We are on day 4 of Donald Trump’s No Apologies Tour.
And again, this is usually an entertainment blog, but day by day and even hour by hour, Donald Trump continues to confound critics and embolden his supporters in his run for the Presidency. On Tuesday, during a rally in South Carolina, Trump gave out Lindsey Graham’s cell phone number in response to Graham calling him “a jackass” on a morning news show. Now that’s entertainment.
And I’m not the only one to think so. This week, the Huffington Post with great fanfare took coverage of Trump’s campaign out of its Political section and placed it in Entertainment, right alongside posts such as “Actors Who Have Dated Multiple Costars” and “Kendall and Kylie Spent Their Sunday Posting Swimsuit Pics.”
Trump, who does not play defense, has been especially on the offensive since last Saturday, when, at the Family Leadership Summit in Ames, Iowa, he said that John McCain, who spent five years as a prisoner of war, was a war hero because he was captured. He has resolutely refused to walk back those comments. Appearing on The O’Reilly Factor on Monday night, Trump offered what some are interpreting as a semi-apology in which he said he would totally take it back if there was some misunderstanding. That’s likely as good as it’s going to get.
Trump means never having to say you’re sorry. Apparently, it’s just not the way he rolls. John Wayne once said, in a movie, “Never apologize…it’s a sign of weakness.” People focused on his comments about John McCain may have missed his response to a question about whether he ever sought God’s forgiveness. In a word, no. “I don't bring God into that picture,” he proclaimed. If Trump won’t apologize to God, then what chance does John McCain have?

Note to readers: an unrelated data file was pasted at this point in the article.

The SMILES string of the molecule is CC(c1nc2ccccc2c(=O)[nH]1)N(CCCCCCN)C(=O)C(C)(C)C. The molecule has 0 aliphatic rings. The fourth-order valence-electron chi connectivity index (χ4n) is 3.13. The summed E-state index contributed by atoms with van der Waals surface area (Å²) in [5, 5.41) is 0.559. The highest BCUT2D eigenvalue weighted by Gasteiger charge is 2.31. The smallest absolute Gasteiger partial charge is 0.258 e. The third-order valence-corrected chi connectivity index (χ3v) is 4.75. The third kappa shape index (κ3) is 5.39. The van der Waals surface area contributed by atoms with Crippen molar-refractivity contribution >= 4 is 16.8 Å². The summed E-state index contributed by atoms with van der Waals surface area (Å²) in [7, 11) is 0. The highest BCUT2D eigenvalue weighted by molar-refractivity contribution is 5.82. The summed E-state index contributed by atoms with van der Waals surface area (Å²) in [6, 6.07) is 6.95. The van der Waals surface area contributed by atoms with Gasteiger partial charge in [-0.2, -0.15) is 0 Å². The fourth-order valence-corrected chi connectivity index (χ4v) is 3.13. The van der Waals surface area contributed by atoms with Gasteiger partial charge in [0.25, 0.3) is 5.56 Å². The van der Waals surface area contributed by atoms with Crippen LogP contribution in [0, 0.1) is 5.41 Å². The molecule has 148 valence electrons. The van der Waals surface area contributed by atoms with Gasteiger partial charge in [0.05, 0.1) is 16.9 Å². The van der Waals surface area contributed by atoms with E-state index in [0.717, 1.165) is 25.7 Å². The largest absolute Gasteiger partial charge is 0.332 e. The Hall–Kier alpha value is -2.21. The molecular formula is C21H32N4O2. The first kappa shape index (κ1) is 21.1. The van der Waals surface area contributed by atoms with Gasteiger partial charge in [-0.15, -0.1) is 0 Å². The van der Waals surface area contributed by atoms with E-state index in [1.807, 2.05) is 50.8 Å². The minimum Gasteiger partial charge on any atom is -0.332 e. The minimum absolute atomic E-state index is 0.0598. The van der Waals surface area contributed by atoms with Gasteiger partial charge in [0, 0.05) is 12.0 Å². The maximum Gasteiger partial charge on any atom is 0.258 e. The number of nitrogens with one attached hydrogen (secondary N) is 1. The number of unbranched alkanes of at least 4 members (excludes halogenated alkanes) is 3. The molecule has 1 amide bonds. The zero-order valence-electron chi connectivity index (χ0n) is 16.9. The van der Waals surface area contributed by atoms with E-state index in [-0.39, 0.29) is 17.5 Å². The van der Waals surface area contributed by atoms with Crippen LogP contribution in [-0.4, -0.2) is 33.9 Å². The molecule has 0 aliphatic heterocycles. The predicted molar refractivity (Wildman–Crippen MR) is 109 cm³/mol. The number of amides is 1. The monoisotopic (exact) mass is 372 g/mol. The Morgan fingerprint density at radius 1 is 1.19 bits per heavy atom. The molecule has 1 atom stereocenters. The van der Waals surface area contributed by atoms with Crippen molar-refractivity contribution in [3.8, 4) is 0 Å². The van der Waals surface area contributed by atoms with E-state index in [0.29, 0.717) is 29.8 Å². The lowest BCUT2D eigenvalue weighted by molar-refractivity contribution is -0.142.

Not having much practice at apologizing, Trump might perhaps benefit from some learned advice:
Ben Franklin: “Never ruin an apology with an excuse.”
Anonymous: “An apology is a good way to have the last word.”
Lynn Johnston (cartoonist): “An apology is the super glue of life. It can repair just about anything.”
Stephen Covey: It takes a great deal of character strength to apologize quickly out of one's heart… A person must possess himself and have a deep sense of security in fundamental principles and values in order to genuinely apologize.”
Anonymous: “Keep your words soft and tender because tomorrow you may have to eat them.”
But really, how difficult is it to just say, “I’m sorry”? In “A Fish Called Wanda,” John Cleese issues perhaps the most thorough apology yet recorded. Keep in mind, at the time he is being dangled out of an upper story window: “I offer a complete and utter retraction. The imputation was totally without basis in fact, and was in no way fair comment, and was motivated purely by malice, and I deeply regret any distress that my comments may have caused you, or your family, and I hereby undertake not to repeat any such slander at any time in the future.”
There, was that so hard?